The truth predicate of interest in a typical correspondence theory of truth tells of a relation between representations and objective states of affairs, and is therefore expressed, for the most part, by a dyadic predicate. In general terms, one says that a representation is true of an objective situation, more briefly, that a sign is true of an object. The nature of the correspondence may vary from theory to theory in this family. The correspondence can be fairly arbitrary or it can take on the character of an analogy, an icon, or a morphism, whereby a representation is rendered true of its object by the existence of corresponding elements and a similar structure.
Very little in Peirce’s thought can be understood in its proper light without understanding that he thinks all thoughts are signs, and thus, according to his theory of thought, no thought is understandable outside the context of a sign relation. Sign relations taken collectively are the subject matter of a theory of signs. So Peirce’s semiotic, his theory of sign relations, is key to understanding his entire philosophy of pragmatic thinking and thought.
In his contribution to the article “Truth and Falsity and Error” for Baldwin’s Dictionary of Philosophy and Psychology (1901), Peirce defines truth in the following way:
Truth is that concordance of an abstract statement with the ideal limit towards which endless investigation would tend to bring scientific belief, which concordance the abstract statement may possess by virtue of the confession of its inaccuracy and one-sidedness, and this confession is an essential ingredient of truth. (Peirce 1901, see Collected Papers (CP) 5.565).
This statement emphasizes Peirce’s view that ideas of approximation, incompleteness, and partiality, what he describes elsewhere as fallibilism and “reference to the future”, are essential to a proper conception of truth. Although Peirce occasionally uses words like concordance and correspondence to describe one aspect of the pragmatic sign relation, he is also quite explicit in saying that definitions of truth based on mere correspondence are no more than nominal definitions, which he follows long tradition in relegating to a lower status than real definitions.
That truth is the correspondence of a representation with its object is, as Kant says, merely the nominal definition of it. Truth belongs exclusively to propositions. A proposition has a subject (or set of subjects) and a predicate. The subject is a sign; the predicate is a sign; and the proposition is a sign that the predicate is a sign of that of which the subject is a sign. If it be so, it is true. But what does this correspondence or reference of the sign, to its object, consist in? (Peirce 1906, CP 5.553).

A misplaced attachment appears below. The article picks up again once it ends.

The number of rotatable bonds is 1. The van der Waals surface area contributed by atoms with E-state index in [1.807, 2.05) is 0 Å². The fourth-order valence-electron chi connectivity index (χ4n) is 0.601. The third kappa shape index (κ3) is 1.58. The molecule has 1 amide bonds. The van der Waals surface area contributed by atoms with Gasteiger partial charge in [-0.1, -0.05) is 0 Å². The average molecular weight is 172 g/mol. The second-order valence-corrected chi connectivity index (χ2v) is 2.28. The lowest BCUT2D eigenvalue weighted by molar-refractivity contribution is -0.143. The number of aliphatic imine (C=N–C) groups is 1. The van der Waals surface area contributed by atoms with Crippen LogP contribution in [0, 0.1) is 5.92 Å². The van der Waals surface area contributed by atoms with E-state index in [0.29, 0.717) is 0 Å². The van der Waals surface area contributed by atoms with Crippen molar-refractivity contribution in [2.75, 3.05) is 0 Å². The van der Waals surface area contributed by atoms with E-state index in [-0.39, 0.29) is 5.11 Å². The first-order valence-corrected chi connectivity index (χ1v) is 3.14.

Here Peirce makes a statement that is decisive for understanding the relationship between his pragmatic definition of truth and any theory of truth that leaves it solely and simply a matter of representations corresponding with their objects. Peirce, like Kant before him, recognizes Aristotle’s distinction between a nominal definition, a definition in name only, and a real definition, one that states the function of the concept, the reason for conceiving it, and so indicates the essence, the underlying substance of its object. This tells us the sense in which Peirce entertained a correspondence theory of truth, namely, a purely nominal sense. To get beneath the superficiality of the nominal definition it is necessary to analyze the notion of correspondence in greater depth.
In preparing for this task, Peirce makes use of an allegorical story, omitted here, the moral of which is that there is no use seeking a conception of truth that we cannot conceive ourselves being able to capture in a humanly conceivable concept. So we might as well proceed on the assumption that we have a real hope of comprehending the answer, of being able to “handle the truth” when the time comes. Bearing that in mind, the problem of defining truth reduces to the following form:
Now thought is of the nature of a sign. In that case, then, if we can find out the right method of thinking and can follow it out — the right method of transforming signs — then truth can be nothing more nor less than the last result to which the following out of this method would ultimately carry us. In that case, that to which the representation should conform, is itself something in the nature of a representation, or sign — something noumenal, intelligible, conceivable, and utterly unlike a thing-in-itself. (Peirce 1906, CP 5.553).
Peirce’s theory of truth depends on two other, intimately related subject matters, his theory of sign relations and his theory of inquiry. Inquiry is a special case of semiosis, a process that transforms signs into signs while maintaining a specific relationship to an object, which object may be located outside the trajectory of signs or else be found at the end of it. Inquiry includes all forms of belief revision and logical inference, including scientific method, what Peirce here means by “the right method of transforming signs”. A sign-to-sign transaction relating to an object is a transaction that involves three parties, or a relation that involves three roles. This is called a ternary or triadic relation in logic. Consequently, pragmatic theories of truth are largely expressed in terms of triadic truth predicates.